Outside of catastrophe reinsurance, Ariel Re runs four other lines of business. Only one is primary insurance in a specialist area—insuring green energy projects. It is growing fast and enables Ariel Re to do something directly about a global threat to its long-term survival: climate change.
“It’s our only insurance line and it’s quite an esoteric business,” says Mather. “We don’t really compete with anybody. It’s not syndicated nor intermediated, so it’s a bit different.
“Over the course of our six years doing it we’ve discovered that the scale of projects has grown and grown. When we started the business, we had a $25 million line. Now $150 million isn’t enough, because the size of the projects is so big, and we’re constantly looking for ways to grow that.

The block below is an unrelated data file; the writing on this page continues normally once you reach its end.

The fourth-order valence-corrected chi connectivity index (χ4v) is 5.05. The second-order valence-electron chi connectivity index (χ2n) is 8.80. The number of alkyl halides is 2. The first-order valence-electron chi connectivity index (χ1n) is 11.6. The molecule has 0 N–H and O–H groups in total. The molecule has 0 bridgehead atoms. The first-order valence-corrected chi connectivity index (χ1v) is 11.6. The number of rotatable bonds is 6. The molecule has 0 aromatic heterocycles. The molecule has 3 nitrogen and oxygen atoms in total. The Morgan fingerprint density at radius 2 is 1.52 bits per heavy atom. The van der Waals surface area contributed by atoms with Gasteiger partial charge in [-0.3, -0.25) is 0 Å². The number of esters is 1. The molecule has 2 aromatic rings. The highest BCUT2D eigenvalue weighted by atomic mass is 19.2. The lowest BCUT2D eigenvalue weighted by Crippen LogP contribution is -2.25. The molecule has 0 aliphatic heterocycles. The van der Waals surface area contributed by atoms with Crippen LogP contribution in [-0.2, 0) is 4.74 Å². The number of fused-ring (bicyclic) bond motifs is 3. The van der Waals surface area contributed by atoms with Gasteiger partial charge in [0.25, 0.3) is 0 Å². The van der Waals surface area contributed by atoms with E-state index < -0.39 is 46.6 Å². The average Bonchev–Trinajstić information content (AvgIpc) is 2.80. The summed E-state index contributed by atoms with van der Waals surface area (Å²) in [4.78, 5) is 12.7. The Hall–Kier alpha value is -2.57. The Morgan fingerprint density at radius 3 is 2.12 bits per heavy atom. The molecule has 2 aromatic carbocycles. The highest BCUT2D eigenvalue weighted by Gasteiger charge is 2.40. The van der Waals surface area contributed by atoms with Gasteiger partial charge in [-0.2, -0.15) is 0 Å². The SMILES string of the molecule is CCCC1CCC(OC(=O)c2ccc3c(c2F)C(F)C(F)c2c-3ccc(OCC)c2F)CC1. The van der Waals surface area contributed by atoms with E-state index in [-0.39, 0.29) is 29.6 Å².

“We have a consortium in Lloyd’s now, which helps. We provide the expertise and a decent amount of capacity and then our partners provide the rest of the capacity. Having an understanding of climate change and what’s going on politically behind it is very important because we are obviously trying to have a deep understanding of the topic on the cat side, but equally wanting to take advantage of the opportunities that come our way on the project side.”
Mather is passionate about developing talent within the company, which employs an impressive number of young Bermudians. Recently, Ariel Re announced a raft of promotions and said that it wanted to be “a talent academy”.
Ariel Re is a relatively small company of 100 employees, but Mather clearly takes his colleagues’ wellbeing and development seriously.
“I take a great deal of joy from seeing their success, seeing people grow,” he says. “I’ve worked with some of the same people at Ariel Re for 17-and-a-half years and watched them go from young graduates into senior underwriters. And of course those people have allowed me to grow as well.”